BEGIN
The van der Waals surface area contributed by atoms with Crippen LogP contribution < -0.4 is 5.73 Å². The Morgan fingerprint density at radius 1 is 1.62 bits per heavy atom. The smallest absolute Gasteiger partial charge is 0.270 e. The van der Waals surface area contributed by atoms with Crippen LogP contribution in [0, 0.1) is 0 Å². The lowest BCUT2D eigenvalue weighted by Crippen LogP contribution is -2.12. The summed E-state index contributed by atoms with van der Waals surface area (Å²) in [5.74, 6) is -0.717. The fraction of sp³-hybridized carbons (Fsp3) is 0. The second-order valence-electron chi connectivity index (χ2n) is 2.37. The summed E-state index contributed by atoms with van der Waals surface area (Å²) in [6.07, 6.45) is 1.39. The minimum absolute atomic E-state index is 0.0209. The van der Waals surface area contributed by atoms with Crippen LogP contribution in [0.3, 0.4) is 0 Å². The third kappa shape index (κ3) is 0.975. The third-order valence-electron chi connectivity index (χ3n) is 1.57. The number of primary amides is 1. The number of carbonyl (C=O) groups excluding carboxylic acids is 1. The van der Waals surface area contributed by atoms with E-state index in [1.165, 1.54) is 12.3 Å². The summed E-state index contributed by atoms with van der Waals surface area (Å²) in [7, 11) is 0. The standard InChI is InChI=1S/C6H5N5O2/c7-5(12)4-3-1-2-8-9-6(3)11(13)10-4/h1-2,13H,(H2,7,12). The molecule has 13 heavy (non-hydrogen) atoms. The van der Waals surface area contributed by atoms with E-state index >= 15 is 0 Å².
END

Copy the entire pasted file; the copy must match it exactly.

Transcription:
The van der Waals surface area contributed by atoms with Crippen LogP contribution < -0.4 is 5.73 Å². The Morgan fingerprint density at radius 1 is 1.62 bits per heavy atom. The smallest absolute Gasteiger partial charge is 0.270 e. The van der Waals surface area contributed by atoms with Crippen LogP contribution in [0, 0.1) is 0 Å². The lowest BCUT2D eigenvalue weighted by Crippen LogP contribution is -2.12. The summed E-state index contributed by atoms with van der Waals surface area (Å²) in [5.74, 6) is -0.717. The fraction of sp³-hybridized carbons (Fsp3) is 0. The second-order valence-electron chi connectivity index (χ2n) is 2.37. The summed E-state index contributed by atoms with van der Waals surface area (Å²) in [6.07, 6.45) is 1.39. The minimum absolute atomic E-state index is 0.0209. The van der Waals surface area contributed by atoms with Crippen LogP contribution in [0.3, 0.4) is 0 Å². The third kappa shape index (κ3) is 0.975. The third-order valence-electron chi connectivity index (χ3n) is 1.57. The number of primary amides is 1. The number of carbonyl (C=O) groups excluding carboxylic acids is 1. The van der Waals surface area contributed by atoms with E-state index in [1.165, 1.54) is 12.3 Å². The summed E-state index contributed by atoms with van der Waals surface area (Å²) in [7, 11) is 0. The standard InChI is InChI=1S/C6H5N5O2/c7-5(12)4-3-1-2-8-9-6(3)11(13)10-4/h1-2,13H,(H2,7,12). The molecule has 13 heavy (non-hydrogen) atoms. The van der Waals surface area contributed by atoms with E-state index >= 15 is 0 Å².